BTW (By the Way), before I forget to tell you, the VIA RAIL unions settled their strike, so I did not have to bail-out of Halifax early — BUT, I am glad that I did with the new schedule I developed.
After spending Saturday afternoon on the porch at the Mountain View Grand with my new best friends, and then having dinner, I am now in front of a fire in one of the libraries (natch) typing (or is it now keyboarding?) away.
In 7th grade I found in an antique shop (and bought – even way back then I was in the antique shops) a stereoview of old Peppersass on the Mount Washington Cog Railway. I was fascinated by it, as was Peter Hall who traded me something for half of it. In 1963, while camping in New
Hampshire in BELZEBUTH, my 1929 Model A Ford Roadster, I drove to the base station of the Mount Washington Cog Railway, but probably did not have the money to take the train up. Cathy and I following a stay at the Eagle Mountain House in Jackson, NH, before we moved to NH, took the “stage” up the roadway to the top of Mount Washington. An English couple we met at the Inn joined us, and later stayed with us during their holiday. BUT, I had never been on the Cog Railway — UNTIL TODAY.
This ride has been “on my list” and when I readjusted my schedule I realized that this was the perfect opportunity instead of making a separate trip up. But about ten years ago they began replacing the steam locomotives with biodiesel ones much to my dismay. Now, the only scheduled steam run is at 8:15 AM (yes, in the morning Betty), but you are asked to arrive at 7:30. If you are going to do something – DO IT RIGHT !!! So, yes, I planned to get up at 6:30 (was awake at 3:30 AM anyway) to be on the road at 7 AM to arrive in time for this adventure 50 years in the waiting. Some FAST FACTS: The steam trip takes an hour each way – biodiesel 38 minutes. The greatest grade is about 35% which means that there is a 16 foot difference in elevation from one end of the passenger coach to the other end. We all had to try standing up, and what a tilt! So much more, but, of course, I have and have read the book RAILWAY TO THE MOON, and other histories of this tourist attraction completed and operating since 1869. Ties in with my interest in summer vacations and tourism.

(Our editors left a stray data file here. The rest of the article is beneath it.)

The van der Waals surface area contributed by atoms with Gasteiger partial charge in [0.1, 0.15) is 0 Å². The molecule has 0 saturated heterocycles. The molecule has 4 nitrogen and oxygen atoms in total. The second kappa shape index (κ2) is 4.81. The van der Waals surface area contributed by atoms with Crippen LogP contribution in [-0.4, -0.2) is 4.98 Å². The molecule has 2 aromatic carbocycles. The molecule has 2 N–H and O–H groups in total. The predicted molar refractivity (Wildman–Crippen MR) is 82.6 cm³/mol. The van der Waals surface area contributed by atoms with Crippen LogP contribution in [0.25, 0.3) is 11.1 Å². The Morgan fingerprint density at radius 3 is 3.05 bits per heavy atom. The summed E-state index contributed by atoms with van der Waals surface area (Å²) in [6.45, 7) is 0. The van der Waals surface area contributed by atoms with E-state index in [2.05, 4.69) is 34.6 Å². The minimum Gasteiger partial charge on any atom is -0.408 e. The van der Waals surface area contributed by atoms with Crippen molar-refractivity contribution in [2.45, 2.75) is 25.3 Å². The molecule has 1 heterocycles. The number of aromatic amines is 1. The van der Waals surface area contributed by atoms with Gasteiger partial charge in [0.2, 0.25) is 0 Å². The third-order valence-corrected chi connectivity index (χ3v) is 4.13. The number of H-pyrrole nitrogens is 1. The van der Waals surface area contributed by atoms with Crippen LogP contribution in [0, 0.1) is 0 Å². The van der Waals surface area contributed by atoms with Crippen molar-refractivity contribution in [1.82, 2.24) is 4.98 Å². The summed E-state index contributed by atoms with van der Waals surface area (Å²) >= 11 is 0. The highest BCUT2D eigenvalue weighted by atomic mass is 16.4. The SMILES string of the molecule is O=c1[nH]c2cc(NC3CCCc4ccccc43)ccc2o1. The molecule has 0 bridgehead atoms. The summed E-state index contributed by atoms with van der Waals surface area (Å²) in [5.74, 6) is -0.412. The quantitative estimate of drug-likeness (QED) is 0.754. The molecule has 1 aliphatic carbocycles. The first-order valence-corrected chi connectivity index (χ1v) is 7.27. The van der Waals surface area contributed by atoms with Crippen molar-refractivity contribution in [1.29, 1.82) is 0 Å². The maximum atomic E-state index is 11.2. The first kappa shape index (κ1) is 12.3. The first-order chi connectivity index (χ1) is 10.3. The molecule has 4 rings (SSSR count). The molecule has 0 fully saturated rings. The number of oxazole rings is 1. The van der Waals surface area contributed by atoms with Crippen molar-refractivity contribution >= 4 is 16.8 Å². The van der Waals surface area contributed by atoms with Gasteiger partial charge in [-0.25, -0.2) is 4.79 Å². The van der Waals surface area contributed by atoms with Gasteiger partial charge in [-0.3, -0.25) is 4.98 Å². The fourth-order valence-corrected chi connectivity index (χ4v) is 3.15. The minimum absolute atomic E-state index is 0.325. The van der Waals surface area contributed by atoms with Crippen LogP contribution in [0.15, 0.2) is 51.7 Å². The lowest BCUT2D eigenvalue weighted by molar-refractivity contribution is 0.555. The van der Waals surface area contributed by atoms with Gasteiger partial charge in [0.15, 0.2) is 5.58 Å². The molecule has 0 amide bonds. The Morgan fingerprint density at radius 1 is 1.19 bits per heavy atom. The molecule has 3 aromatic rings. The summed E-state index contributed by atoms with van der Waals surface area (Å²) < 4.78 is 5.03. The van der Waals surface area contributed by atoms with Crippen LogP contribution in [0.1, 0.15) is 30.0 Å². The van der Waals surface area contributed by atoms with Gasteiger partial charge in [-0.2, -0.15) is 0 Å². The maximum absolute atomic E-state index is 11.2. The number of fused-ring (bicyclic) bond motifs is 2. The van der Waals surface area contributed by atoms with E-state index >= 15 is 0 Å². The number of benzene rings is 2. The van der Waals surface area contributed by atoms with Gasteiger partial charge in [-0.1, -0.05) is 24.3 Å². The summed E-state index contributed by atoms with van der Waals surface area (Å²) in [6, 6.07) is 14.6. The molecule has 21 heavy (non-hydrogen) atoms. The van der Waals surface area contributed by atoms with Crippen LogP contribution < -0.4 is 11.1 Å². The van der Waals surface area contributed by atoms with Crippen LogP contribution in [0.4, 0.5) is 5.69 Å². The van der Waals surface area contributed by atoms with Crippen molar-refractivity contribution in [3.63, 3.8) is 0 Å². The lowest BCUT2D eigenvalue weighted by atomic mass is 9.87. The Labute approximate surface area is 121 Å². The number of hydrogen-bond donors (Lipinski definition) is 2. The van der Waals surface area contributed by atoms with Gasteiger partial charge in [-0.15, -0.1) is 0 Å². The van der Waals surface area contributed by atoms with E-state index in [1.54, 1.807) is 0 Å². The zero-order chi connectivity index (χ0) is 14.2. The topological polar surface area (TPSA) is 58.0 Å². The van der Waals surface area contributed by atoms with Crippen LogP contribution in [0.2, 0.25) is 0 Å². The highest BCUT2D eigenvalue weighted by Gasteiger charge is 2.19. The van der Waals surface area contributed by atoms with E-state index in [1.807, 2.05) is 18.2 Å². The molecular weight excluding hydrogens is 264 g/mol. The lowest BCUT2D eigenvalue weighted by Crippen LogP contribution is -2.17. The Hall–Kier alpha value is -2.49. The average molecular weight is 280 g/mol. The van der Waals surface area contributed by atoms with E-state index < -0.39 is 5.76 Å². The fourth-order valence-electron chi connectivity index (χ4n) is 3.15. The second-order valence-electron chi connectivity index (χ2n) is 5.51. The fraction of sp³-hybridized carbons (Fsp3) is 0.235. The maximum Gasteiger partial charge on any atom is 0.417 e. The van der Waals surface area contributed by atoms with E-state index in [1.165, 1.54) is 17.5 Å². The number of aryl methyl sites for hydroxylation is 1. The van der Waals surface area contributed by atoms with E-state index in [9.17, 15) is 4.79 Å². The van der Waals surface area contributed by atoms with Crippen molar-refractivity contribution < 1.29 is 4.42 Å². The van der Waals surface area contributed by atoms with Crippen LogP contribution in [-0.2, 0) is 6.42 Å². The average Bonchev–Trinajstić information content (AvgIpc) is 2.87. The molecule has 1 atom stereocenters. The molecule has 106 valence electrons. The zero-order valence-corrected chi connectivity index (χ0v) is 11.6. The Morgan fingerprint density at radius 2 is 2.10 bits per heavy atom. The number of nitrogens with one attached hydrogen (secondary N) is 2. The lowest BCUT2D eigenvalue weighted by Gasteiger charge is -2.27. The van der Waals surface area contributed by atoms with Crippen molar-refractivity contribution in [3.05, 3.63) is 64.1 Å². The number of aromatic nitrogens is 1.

I am going to give you a gallery of views, which if you wish to click on an image will open a slide show.
This is the TIP TOP HOUSE – the only remaining original structure, now restored by the State of New Hampshire to its original appearance.
And, here are a couple of videos.
I then headed to revisit the Mount Washington Hotel where Cathy and I enjoyed several stays. Now an Omni Hotel, it was very, very busy – nice to see success, but over powering compared to the laid-back I enjoy. When Cathy and I were last there (mid-week) we were the only guests in the dining room with full-orchestra and five servers.
I spent from about 3PM on with Greg and Debbie (cops from Massachusetts) on the porch — what a “hoot.” Greg worked at the Inn here in the late 1960s – fifth generation to work at this Inn. Oh the stories. Hope to keep in touch.
Usually I get to attend a wedding a couple of times of month at home in front of my house, and probably missed one there today. But, from my spot on the porch here I was not disappointed.
And now it is early Sunday morning on the porch with coffee. I have no real plans for today. Would love to go to Clark’s Trading Post again (Cathy and I had a great time there), but have not yet been to Polar Caves. So, who knows??? I can do whatever I feel like doing, so off I will go within a couple hours. Thank you so much for traveling with me, yours, RAY
RAY RECOMMENDS: “It is alright to do nothing!” The saying inside the wrapper of the first Dove chocolate I opened after we lost Cathy. A candy she enjoyed, and I still enjoy. That was the only time I have received this message.
Ray, what a lovely spot at the Mt. Washington Hotel. You have way of doing this.
Being a woman this is probably a stupid question, but….why is the engine so low in the front, next to the passenger rail car?
So glad you got you do this dream trip and met the lovely couple. “Take the time to do nothing.”
PS Enjoyed the video. You are a real talented tech now.
Not a stupid question, Marian, but a smart one. The angle of the locomotive is to keep the water level in the boiler so the heat is even in making steam. The grades on the railway are up to 38 percent which is why the train is driven with a cog instead of the wheels moving it forward. In this case the wheels just keep the train in place.
Lots of nostalgia visiting the area of the visits Cathy and I made together. Home now, and time to make plans for the next trip. Love, RAY
Day is not a total loss as I have learned something. Thank you, Ray.
Glad things went well and return visits are with good memories. Remember that, as it could be so different.
And, I feel the same way. Every day you have to learn something new – keeps us young. As I keep saying, “too much fun.” Love, RAY
Steam, scheam, I’ll take an afternoon bio-diesel ride 😉 We were up there with the boys years ago, but drove to the top. I was too chicken to take the train. To demonstrate how cold and windy it gets at the top, I remember the video of someone throwing a cup of boiling water into the air and the water froze before it hit the ground. Do they still show that video?
In the museum there was a video playing which included someone pouring Rice Krispies into a bowl – NOT! They simply sailed away horizontally followed soon by the box and the man and table. Another book to read (and one in Cathy’s collection) is – THE WORST WEATHER ON EARTH. So much to learn — it just keeps us young !!!
Great slideshow and video! Inspiration for our visit at the end of the month (God and Bennett willing.)
Go for it, and do not look back !!!